How to Protect Yourself from Wildfire Smoke
By Bryant Rubright
In recent years, there have been massive wildfires on the west coast, from British Columbia, all
the way to California. In areas plagued by wildfire smoke, it only takes a few minutes of
breathing the outdoor air to figure out that the smoke is extremely unhealthy. Fortunately,
there are some protective strategies that mitigate the negative impacts of smoke.
There are two main problems with smoke. One is the toxic gasses, such as carbon monoxide
and formaldehyde, that are released from burning trees. The other is the fine particulate
matter that is released into the air. Trees accumulate heavy metals such as lead, mercury, and
arsenic, and these are also liberated into the air as particulate matter.
The best strategy is to stay indoors as much as possible with high quality HEPA air filters that
can filter out particulate matter and toxic gasses. When outside, respirators should be used.
Paper painter’s masks or surgical masks do not work. A respirator that covers both the nose and
chin with two securing straps, rated N95, N99, or N100 is needed. 1 Respirators that are rated
“P” or “R” are for filtering out oil based particulates and are not needed for wildfire smoke.
Respirators with an “N” rating are enough, and they are cooler and easier to breathe from. 2 The
number refers to the percentage of particulate matter that is filtered, meaning that N100 is
best since it filters out close to 100%. These masks can be purchased at most hardware stores
or online, though it is important to note that they only filter the particulate matter from smoke,
not the toxic gasses. It is advisable to use a new mask every day. Smoke can also be absorbed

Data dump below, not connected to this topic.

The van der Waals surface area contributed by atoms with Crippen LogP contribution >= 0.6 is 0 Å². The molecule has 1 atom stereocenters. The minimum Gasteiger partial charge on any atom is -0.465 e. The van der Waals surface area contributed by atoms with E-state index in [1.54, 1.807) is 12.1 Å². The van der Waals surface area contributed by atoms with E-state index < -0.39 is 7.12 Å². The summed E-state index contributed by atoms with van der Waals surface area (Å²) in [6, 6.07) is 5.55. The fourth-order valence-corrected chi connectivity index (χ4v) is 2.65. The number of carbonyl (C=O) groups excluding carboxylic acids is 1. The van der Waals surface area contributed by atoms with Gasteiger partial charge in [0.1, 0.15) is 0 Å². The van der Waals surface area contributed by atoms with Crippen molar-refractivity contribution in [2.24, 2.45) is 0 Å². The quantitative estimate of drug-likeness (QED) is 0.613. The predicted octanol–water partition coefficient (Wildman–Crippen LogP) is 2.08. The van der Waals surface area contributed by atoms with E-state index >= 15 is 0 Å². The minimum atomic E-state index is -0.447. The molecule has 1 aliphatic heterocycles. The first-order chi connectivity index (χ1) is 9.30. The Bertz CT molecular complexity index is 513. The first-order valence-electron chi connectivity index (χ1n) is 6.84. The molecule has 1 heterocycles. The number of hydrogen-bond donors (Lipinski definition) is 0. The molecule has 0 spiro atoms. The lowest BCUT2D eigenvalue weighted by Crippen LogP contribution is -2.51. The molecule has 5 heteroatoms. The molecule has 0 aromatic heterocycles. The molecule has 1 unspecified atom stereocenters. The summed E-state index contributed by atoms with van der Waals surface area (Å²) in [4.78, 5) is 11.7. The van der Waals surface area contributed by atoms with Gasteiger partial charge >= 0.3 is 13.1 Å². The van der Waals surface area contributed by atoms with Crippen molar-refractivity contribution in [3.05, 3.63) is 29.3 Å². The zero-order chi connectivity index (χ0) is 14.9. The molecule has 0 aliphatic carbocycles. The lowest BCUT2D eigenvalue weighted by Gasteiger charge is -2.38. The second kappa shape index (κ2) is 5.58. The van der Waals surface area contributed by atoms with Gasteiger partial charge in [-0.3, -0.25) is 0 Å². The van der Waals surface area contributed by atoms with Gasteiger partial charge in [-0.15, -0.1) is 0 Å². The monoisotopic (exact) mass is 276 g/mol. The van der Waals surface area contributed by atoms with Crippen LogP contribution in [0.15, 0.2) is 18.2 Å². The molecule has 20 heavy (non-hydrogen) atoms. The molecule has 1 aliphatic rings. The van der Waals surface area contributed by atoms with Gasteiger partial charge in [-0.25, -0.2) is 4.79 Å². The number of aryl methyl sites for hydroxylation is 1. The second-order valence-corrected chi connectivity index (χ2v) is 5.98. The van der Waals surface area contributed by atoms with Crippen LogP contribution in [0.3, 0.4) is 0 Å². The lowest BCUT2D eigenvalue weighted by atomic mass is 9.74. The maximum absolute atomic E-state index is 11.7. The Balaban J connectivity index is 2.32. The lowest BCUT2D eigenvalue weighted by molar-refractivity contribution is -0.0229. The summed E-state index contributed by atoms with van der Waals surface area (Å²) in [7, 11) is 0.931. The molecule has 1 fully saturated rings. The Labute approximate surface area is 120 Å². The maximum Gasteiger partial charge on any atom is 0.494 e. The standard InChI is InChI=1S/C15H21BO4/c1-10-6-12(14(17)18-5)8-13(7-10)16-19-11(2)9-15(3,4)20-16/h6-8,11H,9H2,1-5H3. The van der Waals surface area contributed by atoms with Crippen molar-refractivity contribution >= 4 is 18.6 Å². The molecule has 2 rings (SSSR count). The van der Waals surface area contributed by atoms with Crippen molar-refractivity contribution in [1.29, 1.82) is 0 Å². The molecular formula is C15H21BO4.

through the skin, so it is best to cover skin with as much clothing as possible, and thoroughly
wash clothing that has been outside.
The better solution is to use a respirator as described above that also has an added activated
carbon filter. The addition of the carbon filter also filters out some of the toxic gasses. These
can be purchased on amazon and are inexpensive. Make sure that they are also rated N95 or
higher like this, or this. Be sure to also change the filters when needed.
Even with these protective measures, there is going to be some exposure to smoke. It is
important to support your own detox pathways as well. Extra toxin binders and liver and kidney
support should be used. Herbal formulations such as the Sophia Nutrition AL Detox tincture can
be used to support the lungs. Infrared saunas were used to detox 9/11 firefighters, and are one
of the best tools for detoxing from smoke. Ionic footbaths are another great detox tool as well.
If symptoms persist after the smoke has cleared, it may be advisable to do some more
extensive treatment. A hair heavy metals test provides a good snapshot of recent exposure.
Other testing can also be used to help guide a personalized treatment plan with your